Finally I decided to try to force the Exacto down into the laminated card and that actually worked pretty well and fast and you could control the length of the cut by how for the hypotenuse (I never thought I'd ever use that world again) sunk into the card. It even worked for the angle coming up from the slot. I would never do a thousand like that but 80 wasn't bad. What a perfect time to do something like that in between plays for the two conference championship football games this weekend.
However, I still think there must be a better answer. I have a feeling that the slots could be cut by a scroll saw or that Rotozip or Dremel that some one suggested. I saw a Straight Cut Router Bit on the Rotozip website but I have no idea what that is other than a bit that makes clean cuts. Maybe a very thin drill bit for the corners and then the Roto-zip. It's a shame Rolodex doesn't make a punch for their cards, the same way they make one for the business cards. With a punch like that I could probably do 500 during a football game if the guides were substantial and allowed you to mindlessly put the unpunched card into the punch.
Maybe someone from Rolodex will see this and make a punch like that. I will try to send this discussion to the CEO of whatever company owns Rolodex now.
Thanks,
Alan
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I did this once (not Rolodex, but close) and used a powered scroll saw. The trick its to clamp the stack together _very_ tightly first - this avoids edges fraying. I used two bits of thin plywood with bolts through from top to bottom (countersunk heads on the bottom). This plywood had a small cut-out in it around the slot, about 1/8" away from the cut line. I also had two or three scrap cards placed on top and bottom of the stack, under the ply (the top card was also my cut-line template).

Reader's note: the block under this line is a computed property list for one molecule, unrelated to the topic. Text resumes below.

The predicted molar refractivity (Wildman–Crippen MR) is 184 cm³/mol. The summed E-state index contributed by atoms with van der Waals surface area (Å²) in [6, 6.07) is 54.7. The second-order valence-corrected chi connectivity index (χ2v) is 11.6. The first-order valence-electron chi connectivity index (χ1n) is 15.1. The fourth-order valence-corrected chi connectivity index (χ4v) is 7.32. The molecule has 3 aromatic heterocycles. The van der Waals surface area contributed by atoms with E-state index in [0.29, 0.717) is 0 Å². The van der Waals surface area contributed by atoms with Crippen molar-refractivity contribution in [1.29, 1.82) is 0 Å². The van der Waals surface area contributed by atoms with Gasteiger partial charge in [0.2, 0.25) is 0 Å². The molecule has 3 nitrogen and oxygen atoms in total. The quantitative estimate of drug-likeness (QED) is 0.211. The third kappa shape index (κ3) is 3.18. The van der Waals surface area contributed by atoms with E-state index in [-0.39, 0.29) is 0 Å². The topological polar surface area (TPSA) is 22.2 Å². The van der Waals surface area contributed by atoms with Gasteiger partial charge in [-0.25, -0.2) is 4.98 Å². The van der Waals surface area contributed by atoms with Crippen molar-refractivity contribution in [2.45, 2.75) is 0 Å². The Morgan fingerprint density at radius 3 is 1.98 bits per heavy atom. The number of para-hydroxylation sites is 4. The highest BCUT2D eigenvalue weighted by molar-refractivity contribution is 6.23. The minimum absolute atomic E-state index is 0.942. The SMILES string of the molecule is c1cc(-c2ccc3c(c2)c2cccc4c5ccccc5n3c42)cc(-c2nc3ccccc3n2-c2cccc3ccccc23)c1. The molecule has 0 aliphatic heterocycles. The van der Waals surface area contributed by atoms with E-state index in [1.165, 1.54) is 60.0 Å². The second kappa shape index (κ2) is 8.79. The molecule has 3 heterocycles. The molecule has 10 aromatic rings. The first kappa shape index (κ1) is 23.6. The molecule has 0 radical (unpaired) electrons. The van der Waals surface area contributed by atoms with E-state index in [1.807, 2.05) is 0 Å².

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I'd bet 25 cents there is apunch for this. Wilson
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I WIN!! http://www.cleansweepsupply.com/pages/skugroup1518.html Wilson
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Hey Wilson, thanks for looking but I've seen that one thousands of times. That's a little hand punch to punch the rolodex slots in business cards, not anything laminated and it certainly couldn't do more than one at a time.
I was quoted prices up to $1,000.00 for 1,000 cards but I found a site today www.koolprint.com where they do 4 color custom cards for $239 with no shipping in the US and they seem to be really nice.
I was really conceerned about doing this myself and when I thought of the laminate shards, if you will, getting in the way of whatever cutting method I chose, I was glad I found a reasonably priced way to do it.
Thank you all for your help!!
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alan wrote:

What about using a "RotoZip" tool?
http://www.rotozip.com/
--
Jack Novak
Buffalo, NY - USA